### PROBLEM LINKS

### DIFFICULTY

EASY

### PREREQUISITES

Kirchhoff’s Matrix Tree Theorem, Math

### PROBLEM

Find the number of Trees that contain **k*n** nodes, which are labeled from **0** to **k*n-1**, such that

- There is no edge between two vertices
**a**and**b**for which**a div k = b div k**, where**div**is the**integer****division**operator

### QUICK EXPLANATION

Let us assume there is a graph on **k*n** vertices such that for any two vertices **a** and **b**, if **a** **div** **k** is not equal to **b** **div** **k**, there is an edge between them. On such a graph, every unique **spanning** **tree** is a valid tree according to the definition of the problem statement.

Since there are only **3** possible different values of **k**, let us consider them one by one.

## k = 1

The **Kirchhoff’s** **Matrix** for a graph with **n** vertices will look like

n-1 -1 -1 ... -1 -1 n-1 -1 ... -1 -1 -1 n-1 ... -1 ... -1 -1 -1 ... n-1

We have to find the the **determinant** of any **cofactor** of the above matrix to find the number of spanning trees. Let us consider the **(n,n)** **cofactor**.

n-1 -1 -1 ... -1 -1 n-1 -1 ... -1 -1 -1 n-1 ... -1 ... -1 -1 -1 ... n-1

The **(n,n)** **cofactor** consists of **n-1** rows and **n-1** columns.

The determinant of the above matrix will give us the answer for **k = 1**. Let us perform some operations that do not affect the determinant and make the matrix **triangular**. This way the determinant is found as the **product of the terms in the major diagonal**.

Starting from the top row and proceeding downwards, let us subtract the next row from the current row. Thus

- Subtract row 2 from row 1
- Subtract row 3 from row 2, and so on

n -n 0 ... 0 0 0 n -n ... 0 0 0 0 n ... 0 0 .... 0 0 0 ... n -n -1 -1 -1 ... -1 n-1

- We can use the rows 1 to n-2 to eliminate the first -1 in row n-1
- We can use the rows 2 to n-2 to eliminate the second -1 in row n-1, and so on

Eventually we get

n -n 0 ... 0 0 0 n -n ... 0 0 ... 0 0 0 ... n -n 0 0 0 ... 0 1

Thus, the answer for **k = 1** is **n ^{n-2}**.

The analysis for **k = 2** and **k = 3** are much more involved.

### EXPLANATION

## k = 2

**(2n,2n)** **cofactor** of the Kirchhoff’s Matrix for a graph with **2*n** nodes will look like

2n-2 0 -1 -1 ... -1 -1 -1 0 2n-2 -1 -1 ... -1 -1 -1 -1 -1 2n-2 0 ... -1 -1 -1 -1 -1 0 2n-2 ... -1 -1 -1 ... -1 -1 -1 -1 ... 2n-2 0 -1 -1 -1 -1 -1 ... 0 2n-2 -1 -1 -1 -1 -1 ... -1 -1 2n-2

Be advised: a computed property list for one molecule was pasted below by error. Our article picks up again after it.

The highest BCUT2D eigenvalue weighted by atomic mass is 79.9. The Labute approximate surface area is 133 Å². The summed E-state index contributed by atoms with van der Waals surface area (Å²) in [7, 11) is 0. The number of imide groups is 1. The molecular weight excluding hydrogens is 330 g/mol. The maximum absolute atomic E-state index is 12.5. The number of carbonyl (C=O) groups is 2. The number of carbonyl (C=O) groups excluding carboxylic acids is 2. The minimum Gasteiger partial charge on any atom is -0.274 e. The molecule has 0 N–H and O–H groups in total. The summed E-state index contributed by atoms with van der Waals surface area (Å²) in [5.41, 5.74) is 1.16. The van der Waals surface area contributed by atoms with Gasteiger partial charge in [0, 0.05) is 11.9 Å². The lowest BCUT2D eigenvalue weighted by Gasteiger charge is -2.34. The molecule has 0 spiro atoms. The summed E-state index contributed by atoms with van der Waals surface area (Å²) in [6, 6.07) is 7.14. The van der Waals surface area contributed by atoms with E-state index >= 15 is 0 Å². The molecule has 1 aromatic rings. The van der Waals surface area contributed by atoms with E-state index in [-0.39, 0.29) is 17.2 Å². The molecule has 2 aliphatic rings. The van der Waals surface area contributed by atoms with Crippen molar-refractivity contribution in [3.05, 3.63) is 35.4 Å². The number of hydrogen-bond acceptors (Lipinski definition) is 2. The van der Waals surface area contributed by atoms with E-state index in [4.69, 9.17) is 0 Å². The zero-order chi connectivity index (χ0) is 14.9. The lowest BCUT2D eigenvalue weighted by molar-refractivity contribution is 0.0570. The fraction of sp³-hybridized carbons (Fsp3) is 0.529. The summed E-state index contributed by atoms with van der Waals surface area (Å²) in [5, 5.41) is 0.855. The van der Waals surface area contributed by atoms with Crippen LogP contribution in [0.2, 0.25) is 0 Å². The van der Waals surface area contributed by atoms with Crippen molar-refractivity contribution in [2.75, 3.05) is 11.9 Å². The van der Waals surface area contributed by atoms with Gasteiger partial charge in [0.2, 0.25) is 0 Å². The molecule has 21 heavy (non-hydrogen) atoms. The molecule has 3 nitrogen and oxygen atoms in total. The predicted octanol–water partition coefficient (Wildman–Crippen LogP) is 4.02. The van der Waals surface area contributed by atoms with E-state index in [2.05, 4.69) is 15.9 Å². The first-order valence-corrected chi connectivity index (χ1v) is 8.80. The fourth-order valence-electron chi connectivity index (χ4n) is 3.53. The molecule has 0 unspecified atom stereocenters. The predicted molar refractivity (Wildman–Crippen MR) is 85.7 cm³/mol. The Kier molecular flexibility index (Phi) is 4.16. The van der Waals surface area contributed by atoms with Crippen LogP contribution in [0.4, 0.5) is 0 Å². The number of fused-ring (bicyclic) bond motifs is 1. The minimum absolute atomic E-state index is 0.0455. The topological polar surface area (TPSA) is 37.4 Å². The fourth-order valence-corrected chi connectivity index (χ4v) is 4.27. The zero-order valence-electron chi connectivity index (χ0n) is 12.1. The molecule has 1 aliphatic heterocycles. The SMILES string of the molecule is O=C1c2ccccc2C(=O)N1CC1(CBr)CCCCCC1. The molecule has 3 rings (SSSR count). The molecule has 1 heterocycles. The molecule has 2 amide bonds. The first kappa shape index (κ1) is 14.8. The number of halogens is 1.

It contains **2n-1** rows and **2n-1** columns. Similar to how we subtracted the next row from the current one for k = 1, we will subtract the next row from the current one, starting from the top row and working downwards.

2n-2 -(2n-2) 0 0 ... 0 0 0 1 2n-1 -(2n-1) -1 ... 0 0 0 0 0 2n-2 -(2n-2) ... 0 0 0 0 0 1 2n-1 ... 0 0 0 ... 0 0 0 0 ... 2n-2 -(2n-2) 0 0 0 0 0 ... 1 2n-1 -(2n-1) -1 -1 -1 -1 ... -1 -1 2n-2

We can use the first row to eliminate terms on the left of the major diagonal in the second row. Similarly, we can use the third row to eliminate terms on the left of the major diagonal in the fourth row, and so on.

2n-2 -(2n-2) 0 0 ... 0 0 0 0 2n -(2n-1) -1 ... 0 0 0 0 0 2n-2 -(2n-2) ... 0 0 0 0 0 0 2n ... 0 0 0 ... 0 0 0 0 ... 2n-2 -(2n-2) 0 0 0 0 0 ... 0 2n -(2n-1) -1 -1 -1 -1 ... -1 -1 2n-2

We can use row 3 on row 2, row 5 on row 4 and so on to convert the matrix into

2n-2 -(2n-2) 0 0 ... 0 0 0 0 2n 0 -2n ... 0 0 0 0 0 2n-2 -(2n-2) ... 0 0 0 0 0 0 2n ... 0 0 0 ... 0 0 0 0 ... 2n-2 -(2n-2) 0 0 0 0 0 ... 0 2n -(2n-1) -1 -1 -1 -1 ... -1 -1 2n-2

Now we can convert the final row using all the previous rows into

2n-2 -(2n-2) 0 0 ... 0 0 0 0 2n 0 -2n ... 0 0 0 0 0 2n-2 -(2n-2) ... 0 0 0 0 0 0 2n ... 0 0 0 ... 0 0 0 0 ... 2n-2 -(2n-2) 0 0 0 0 0 ... 0 2n -(2n-1) 0 0 0 0 ... 0 -(2n-2) 2n-2

The last row can reduce the second to last row into

2n-2 -(2n-2) 0 0 ... 0 0 0 0 2n 0 -2n ... 0 0 0 0 0 2n-2 -(2n-2) ... 0 0 0 0 0 0 2n ... 0 0 0 ... 0 0 0 0 ... 2n-2 -(2n-2) 0 0 0 0 0 ... 0 1 0 0 0 0 0 ... 0 -(2n-2) 2n-2

Of course the matrix is triangular now and the determinant is simply the product of the terms in the major diagonal. There are **n** occurances of **2n-2** and **n-2** occurances of **2n** in the major diagonal.

Thus, the answer for **k=2** is **(2n) ^{n-2}(2n-2)^{n}**.

We leave **k = 3** as an exercise to the reader. As a matter of fact, this month’s tester David proved during the testing of this problem that there is a closed form for any k that can be calculated using the same ideas presented above for **k = 1** and **k = 2**. The result for any **k** is

**(k*n) ^{n-2}(k*(n-1))^{(k-1)*n}**

The limits were intentionally kept **low** **enough** to not let the existance of closed form solution be apparent.

### SETTER’S SOLUTION

Can be found here.

### TESTER’S SOLUTION

Can be found here.